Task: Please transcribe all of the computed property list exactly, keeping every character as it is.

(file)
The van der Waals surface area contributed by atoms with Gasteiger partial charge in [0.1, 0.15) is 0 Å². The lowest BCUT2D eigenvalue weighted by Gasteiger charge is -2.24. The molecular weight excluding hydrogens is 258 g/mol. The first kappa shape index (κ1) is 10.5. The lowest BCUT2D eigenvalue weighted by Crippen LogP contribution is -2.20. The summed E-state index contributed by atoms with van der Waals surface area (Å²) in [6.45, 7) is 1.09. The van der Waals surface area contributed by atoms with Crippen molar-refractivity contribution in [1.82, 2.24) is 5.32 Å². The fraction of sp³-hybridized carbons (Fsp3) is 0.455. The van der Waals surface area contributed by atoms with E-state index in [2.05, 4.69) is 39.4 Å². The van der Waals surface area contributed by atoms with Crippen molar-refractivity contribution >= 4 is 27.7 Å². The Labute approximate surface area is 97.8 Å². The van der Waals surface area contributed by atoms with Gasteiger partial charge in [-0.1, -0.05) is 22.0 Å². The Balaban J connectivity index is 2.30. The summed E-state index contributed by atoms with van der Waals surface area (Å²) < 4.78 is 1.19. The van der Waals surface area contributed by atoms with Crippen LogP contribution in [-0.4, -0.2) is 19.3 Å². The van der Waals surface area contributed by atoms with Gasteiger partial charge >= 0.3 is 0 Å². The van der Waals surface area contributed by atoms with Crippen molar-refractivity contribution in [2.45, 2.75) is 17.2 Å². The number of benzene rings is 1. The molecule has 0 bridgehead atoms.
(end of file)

The van der Waals surface area contributed by atoms with Gasteiger partial charge in [0.1, 0.15) is 0 Å². The lowest BCUT2D eigenvalue weighted by Gasteiger charge is -2.24. The molecular weight excluding hydrogens is 258 g/mol. The first kappa shape index (κ1) is 10.5. The lowest BCUT2D eigenvalue weighted by Crippen LogP contribution is -2.20. The summed E-state index contributed by atoms with van der Waals surface area (Å²) in [6.45, 7) is 1.09. The van der Waals surface area contributed by atoms with Crippen molar-refractivity contribution in [1.82, 2.24) is 5.32 Å². The fraction of sp³-hybridized carbons (Fsp3) is 0.455. The van der Waals surface area contributed by atoms with E-state index in [2.05, 4.69) is 39.4 Å². The van der Waals surface area contributed by atoms with Crippen molar-refractivity contribution >= 4 is 27.7 Å². The Labute approximate surface area is 97.8 Å². The van der Waals surface area contributed by atoms with Gasteiger partial charge in [-0.1, -0.05) is 22.0 Å². The Balaban J connectivity index is 2.30. The summed E-state index contributed by atoms with van der Waals surface area (Å²) < 4.78 is 1.19. The van der Waals surface area contributed by atoms with Crippen LogP contribution in [-0.4, -0.2) is 19.3 Å². The van der Waals surface area contributed by atoms with Gasteiger partial charge >= 0.3 is 0 Å². The van der Waals surface area contributed by atoms with Crippen molar-refractivity contribution in [2.45, 2.75) is 17.2 Å². The number of benzene rings is 1. The molecule has 0 bridgehead atoms.